But back-testing can also lead to some wishful thinking. If an algorithm says to sell all your stock market holdings when the technology sector exceeds a P/E ratio of 40, then you could probably show off a winning trading strategy through the dot-com bust time frame. But that strategy might not be of much use in the fuutre. Most of the leading online stock trading sites now offer the individual investor the tools to build their own trading strategies and back test them over some period of time. It’s what investors want, and it generates revenue, which is what capitalism is all about.
If you think this through it may become obvious after a while that any reliable method for beating the market this way (which is known as arbitrage) would start to influence stock prices. Investors would flock to the market in times when they were supposed to buy and would run away when it was time to sell. Eventually, this information would get priced into the market and the advantage would go away. Many investors believe the modern age of hedge funds and mutual funds has already done this, since those investing entities consist of large research teams with many more resources than the average day trader on his home computer could ever hope to muster.
However, there are some market phenomenon that do appear to be persistent over time. Please join us for one of our upcoming presentations when we will illustrate the short list of techniques that do appear to work over the entire history of the stock market. These techniques have historically led to returns that exceed the indexes, and are quantifiable and repeatable.
Thanks for listening today. This is Eric Cramer, Chief Investment Officer at BIP Wealth. Goodbye for now and I look forward to seeing you at one of our upcoming Quarterly Market Report lunches, or on the webcast.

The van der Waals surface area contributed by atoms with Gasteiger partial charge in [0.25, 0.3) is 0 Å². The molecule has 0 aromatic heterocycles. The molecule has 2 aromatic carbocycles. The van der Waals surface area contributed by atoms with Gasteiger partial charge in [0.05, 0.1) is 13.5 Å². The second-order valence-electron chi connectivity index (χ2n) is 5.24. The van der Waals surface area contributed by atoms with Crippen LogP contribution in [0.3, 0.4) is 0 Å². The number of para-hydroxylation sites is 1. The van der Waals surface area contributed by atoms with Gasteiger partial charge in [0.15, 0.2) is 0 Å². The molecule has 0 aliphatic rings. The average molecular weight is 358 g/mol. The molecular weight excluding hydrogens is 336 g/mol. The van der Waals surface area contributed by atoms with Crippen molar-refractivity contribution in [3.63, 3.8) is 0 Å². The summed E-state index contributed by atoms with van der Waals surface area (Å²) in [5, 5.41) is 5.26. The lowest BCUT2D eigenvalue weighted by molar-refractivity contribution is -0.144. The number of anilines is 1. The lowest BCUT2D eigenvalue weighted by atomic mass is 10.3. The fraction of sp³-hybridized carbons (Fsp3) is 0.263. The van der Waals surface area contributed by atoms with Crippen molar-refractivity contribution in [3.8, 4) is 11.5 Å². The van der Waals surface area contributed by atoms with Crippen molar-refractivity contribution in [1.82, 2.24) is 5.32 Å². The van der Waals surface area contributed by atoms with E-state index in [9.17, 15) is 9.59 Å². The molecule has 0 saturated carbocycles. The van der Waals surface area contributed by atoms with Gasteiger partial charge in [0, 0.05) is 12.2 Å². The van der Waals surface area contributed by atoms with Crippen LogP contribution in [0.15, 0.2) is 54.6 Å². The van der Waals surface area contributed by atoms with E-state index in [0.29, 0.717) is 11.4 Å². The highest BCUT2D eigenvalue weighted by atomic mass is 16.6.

Disclosure: This communication contains general investing information that is not suitable for everyone and is subject to change without notice. Past performance is no guarantee of future results and there is no guarantee that any views and opinions expressed will come to pass. The information contained herein should not be construed as personalized investment advice, tax advice, or financial planning advice, and should not be considered a solicitation to buy or sell any security. Investing in the stock market and the bond market involves gains and losses and may not be suitable for all investors. The Global Equity index is the MSCI ACWI IMI Index, which is a free float-adjusted market capitalization weighted global index selected as the best available proxy for a diversified stock portfolio consistent with modern portfolio theory. Approximately 55% of the index is comprised of the U.S. stock market and 45% is comprised of international stock markets, including both developed and emerging countries. The “Net Total Return” version of the index is reported here, which means the index reinvests dividends after the deduction of withholding taxes, using a tax rate applicable to non‐resident institutional investors who do not benefit from double taxation treaties. The Emerging Market index is the MSCI Emerging Markets Gross Index. The U.S. Fixed Income index is the Bloomberg Barclays Capital U.S. Aggregate Bond Index, which is a broad-based benchmark selected as the best available proxy for a high quality, diversified fixed income portfolio suitable for a U.S. investor. It is comprised of the Barclays Capital U.S. Government/Credit Bond Index, the Mortgage-Backed Securities Indices, and the Asset-Backed Securities Index. It is an unmanaged market value-weighted performance benchmark for investment-grade fixed-rate debt issues, with maturities of at least one year, and an outstanding par value of at least $100 million. The “Total Return” version of the index is reported here, which means that dividends are included and reinvested. The Dow Jones Industrial Average (DJIA) is a price-weighted average of 30 significant stocks traded on the New York Stock Exchange (NYSE) and the NASDAQ. It is not possible to invest directly in this or any other index.